Unfortunately, now Chili’s is a monolithic factory manufacturing high caloric processed foodlike mouthfeels.

Which is a damn shame. I loved Chili’s and I want them to be the restaurants with the spirit of the hamburger hippies spots. It’s a great story, a terrific legacy, but it doesn’t hold true today.

Bummer, man.

Bill Bernbach said great advertising will put a bad product out of business quicker. The reason is the ads will set high expectations, and if reality delivers disappointment, well, people know the score and won’t be back.

I wish advertising could fix operational issues, but it can’t.

There’s a lesson for all marketers to remember. We’re only as good as whatever it is we’re putting in the spotlight, and unfortunately, sometimes our ads are better than what’s being advertised.

And that’s dangerous.

I was born and raised in northeastern Ohio, back in the days when steel mills belched plumes of smoke signaling a vibrant economy and fueling a healthy middle class.

BRB–– Before Rust Belt.

The people there are authentic and back their sports teams in good times and bad, and as any Cleveland sports fan will tell you, there have been many more bad years than good. And those times when a championship has been within grasp, the teams found a way to let it slip away.

And clutch the hearts from their loyal fans.

But now, 52 years after the Cleveland Browns took an NFL championship, LeBron and the Cavaliers did it–– bringing home an NBA Championship with an epic comeback over an incredible team.

Nike produced the spot above that captures the emotion of the final seconds of the game perfectly. Although Cleveland fans are passionate, they’ve been hurt too many times before.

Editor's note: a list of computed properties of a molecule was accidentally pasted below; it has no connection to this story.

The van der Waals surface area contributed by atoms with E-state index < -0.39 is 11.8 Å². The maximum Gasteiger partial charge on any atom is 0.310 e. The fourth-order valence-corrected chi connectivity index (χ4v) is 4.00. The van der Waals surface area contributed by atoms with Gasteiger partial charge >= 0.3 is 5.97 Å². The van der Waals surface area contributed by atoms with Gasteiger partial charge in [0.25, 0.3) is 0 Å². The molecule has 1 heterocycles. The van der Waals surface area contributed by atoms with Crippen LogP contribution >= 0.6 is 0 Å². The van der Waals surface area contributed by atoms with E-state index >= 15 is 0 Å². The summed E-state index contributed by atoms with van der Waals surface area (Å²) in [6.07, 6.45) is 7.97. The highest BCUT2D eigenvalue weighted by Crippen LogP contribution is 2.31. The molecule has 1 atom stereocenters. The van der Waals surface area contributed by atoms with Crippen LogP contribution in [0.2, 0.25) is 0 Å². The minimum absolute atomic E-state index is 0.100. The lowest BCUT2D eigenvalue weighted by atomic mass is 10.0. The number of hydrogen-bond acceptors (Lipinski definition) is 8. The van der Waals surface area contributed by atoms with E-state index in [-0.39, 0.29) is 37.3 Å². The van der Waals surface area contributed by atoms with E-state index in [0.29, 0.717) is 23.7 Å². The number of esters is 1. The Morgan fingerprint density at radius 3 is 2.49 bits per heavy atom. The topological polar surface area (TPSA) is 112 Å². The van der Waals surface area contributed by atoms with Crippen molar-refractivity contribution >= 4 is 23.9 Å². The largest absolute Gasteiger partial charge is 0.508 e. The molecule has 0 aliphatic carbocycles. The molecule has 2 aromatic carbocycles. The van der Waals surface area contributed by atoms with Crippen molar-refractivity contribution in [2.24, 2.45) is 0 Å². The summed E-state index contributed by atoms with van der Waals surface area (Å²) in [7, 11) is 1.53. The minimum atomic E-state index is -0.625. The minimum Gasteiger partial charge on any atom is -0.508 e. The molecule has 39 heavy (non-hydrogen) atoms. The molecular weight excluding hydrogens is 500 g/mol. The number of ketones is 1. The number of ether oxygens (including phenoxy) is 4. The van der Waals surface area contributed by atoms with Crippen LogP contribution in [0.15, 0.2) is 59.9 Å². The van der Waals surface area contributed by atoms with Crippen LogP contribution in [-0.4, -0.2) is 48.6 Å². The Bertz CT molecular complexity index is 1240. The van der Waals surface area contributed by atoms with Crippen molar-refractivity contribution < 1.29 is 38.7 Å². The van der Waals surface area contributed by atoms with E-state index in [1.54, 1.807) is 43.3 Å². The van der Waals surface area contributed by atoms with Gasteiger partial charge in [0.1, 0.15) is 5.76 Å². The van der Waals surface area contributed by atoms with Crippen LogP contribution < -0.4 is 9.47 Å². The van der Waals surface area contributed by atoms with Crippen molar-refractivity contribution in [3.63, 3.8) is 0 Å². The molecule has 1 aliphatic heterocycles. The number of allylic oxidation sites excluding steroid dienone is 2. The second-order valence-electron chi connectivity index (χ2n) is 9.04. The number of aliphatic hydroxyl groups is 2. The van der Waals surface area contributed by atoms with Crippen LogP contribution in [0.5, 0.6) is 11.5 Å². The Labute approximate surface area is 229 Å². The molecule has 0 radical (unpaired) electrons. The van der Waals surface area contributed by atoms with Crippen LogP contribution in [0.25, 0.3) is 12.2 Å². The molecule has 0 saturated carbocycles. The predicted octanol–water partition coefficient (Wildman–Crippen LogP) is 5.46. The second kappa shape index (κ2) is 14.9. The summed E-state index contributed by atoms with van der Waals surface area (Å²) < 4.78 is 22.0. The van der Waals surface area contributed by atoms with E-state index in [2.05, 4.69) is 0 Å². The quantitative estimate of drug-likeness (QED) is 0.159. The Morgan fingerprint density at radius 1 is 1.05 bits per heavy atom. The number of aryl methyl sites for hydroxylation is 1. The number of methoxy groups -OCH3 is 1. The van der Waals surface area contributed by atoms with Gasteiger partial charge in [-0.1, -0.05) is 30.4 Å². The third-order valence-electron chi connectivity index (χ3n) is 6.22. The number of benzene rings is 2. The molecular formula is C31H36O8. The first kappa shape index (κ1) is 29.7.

What I love is the honesty of the spot, the depiction of rabid fans on the cusp of glory but reticent to show their emotion for fear of having their dreams dashed, yet again.

But this time, this time losing was not meant to be. It was a storybook ending to the storybook return of the hometown kid making good on his promise to bring a championship.

The power of the spot is restraint. Realization. Then, release.

The creators of the spot have an empathy and understanding of the psyche of Cleveland fans, and it pays off emotionally.

Congratulations to all the Cleveland fans who weathered the storm. Let the celebration begin.

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People today are stressed. They believe they’re overworked and underpaid.

Many are struggling, many drowning in a sea of debt.

They’re pissed.

For a glimpse of the psyche of America, read the comment sections online.

They’re ugly, angry, and scary.

This rage reflects people who feel they have little control in a rigged system. What they do have is the megaphone of social media to find like-minded people and raise pitchforks as they storm the countryside.

That’s the mindset of many in your audience–– now then, CMO, what’s your message?

You must acknowledge the stress and anxiety brought on by modern life. You need to appreciate the damage done to psyches consuming a steady diet of fear-inducing news stories. You have to accept the challenges faced appealing to attention spans whittled by obsessive addictions to screens.

And ultimately, you must give people some relief, some respite, and not add to the din and fuel the fury.

Otherwise, all is lost.

Chin up, CMO. Let’s have some empathy and cheer them up, maybe get them to lay their pitchforks down.